I guess I’m the best mother God intended for my children. I’m the one He chose for Connor, Adelaide and Bronwynn.  As I parent from who I am, with honesty and with joy, my children get me! With all my foibles and faults, with my frenzies and failings….my children get me.

I’m not likely to ever be up for Mother Of The Year, but I’m the mother here: year in, year out. And my children know I love them.

And they know I love having them back in school.

Last week after Sunday school, Connor’s teacher came up to me. She said she had told the kids that mothers are sad too that summer is over and the kids are all going back to school. Connor piped up, “Not my mom…she’s excited!”


And another article:

“Humbly Letting Go”

There are a thousand ways to humbly let go” Ann Voskamp ~ One Thousand Gifts

It begins the moment you see your newborn with the soft downy fuzz substitute for hair, the baby soft skin, the red marks showing the struggle of the birth process on their faces, and that new-born cry that only the mom and dad can soothe. You are vulnerable. You have begun on the path of vulnerability that is parenting. From now on people will have a weapon against you that was previously unavailable: that weapon of your children.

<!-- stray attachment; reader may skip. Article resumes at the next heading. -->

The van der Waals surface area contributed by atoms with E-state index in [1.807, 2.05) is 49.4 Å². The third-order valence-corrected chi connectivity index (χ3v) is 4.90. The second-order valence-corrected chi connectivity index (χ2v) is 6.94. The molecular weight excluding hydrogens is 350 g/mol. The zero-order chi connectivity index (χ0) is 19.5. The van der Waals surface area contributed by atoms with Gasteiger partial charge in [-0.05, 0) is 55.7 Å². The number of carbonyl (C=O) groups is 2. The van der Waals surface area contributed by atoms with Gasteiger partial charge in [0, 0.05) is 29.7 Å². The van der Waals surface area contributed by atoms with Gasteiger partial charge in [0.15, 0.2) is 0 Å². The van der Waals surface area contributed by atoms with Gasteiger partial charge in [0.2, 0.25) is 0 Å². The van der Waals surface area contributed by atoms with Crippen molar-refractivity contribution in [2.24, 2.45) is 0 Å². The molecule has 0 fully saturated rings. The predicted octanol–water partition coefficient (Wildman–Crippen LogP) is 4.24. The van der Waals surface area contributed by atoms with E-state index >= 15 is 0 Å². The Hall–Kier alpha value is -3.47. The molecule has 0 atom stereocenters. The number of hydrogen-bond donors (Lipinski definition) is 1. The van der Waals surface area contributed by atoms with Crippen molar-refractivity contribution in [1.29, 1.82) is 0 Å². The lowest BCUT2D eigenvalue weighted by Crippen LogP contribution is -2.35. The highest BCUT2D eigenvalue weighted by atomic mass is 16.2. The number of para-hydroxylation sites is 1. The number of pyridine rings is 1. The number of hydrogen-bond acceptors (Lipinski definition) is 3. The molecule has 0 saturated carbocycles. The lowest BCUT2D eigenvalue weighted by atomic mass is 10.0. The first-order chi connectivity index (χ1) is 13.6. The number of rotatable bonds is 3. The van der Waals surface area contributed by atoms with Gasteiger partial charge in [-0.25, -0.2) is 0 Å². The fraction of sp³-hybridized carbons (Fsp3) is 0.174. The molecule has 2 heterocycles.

Insults to me? These may hurt, but insults to my children? Those wound. Criticism to me? I’ll think about it and weigh the merits. Criticism of my children? That’s crossed a line – unless I’m the one criticizing. Yes, children are an extreme weapon.

And yet the path of parenting is one that demands that I “humbly let go”. I am called to humbly let go of the control I so badly want and think I need. The control of their lives from what they will eat, to where they will go to college, to who they will marry. I am to humbly let go of the desire to make everything ok for them, set their paths straight.  I am to humbly let go of the hurts that make me want to stalk their friends and scream at them “Be Kind!”  I am to humbly forgive and let go of the times when these fruits of my womb hurt me.

There are a thousand ways to humbly let go – but it’s still so hard. How do you let go with humility and peace? This role of parenting is not a role that can accommodate big egos and selfishness. It’s a role that demands that I “humbly let go”.

How is parenting going for you? Where have you struggled to let go? This mom needs you today!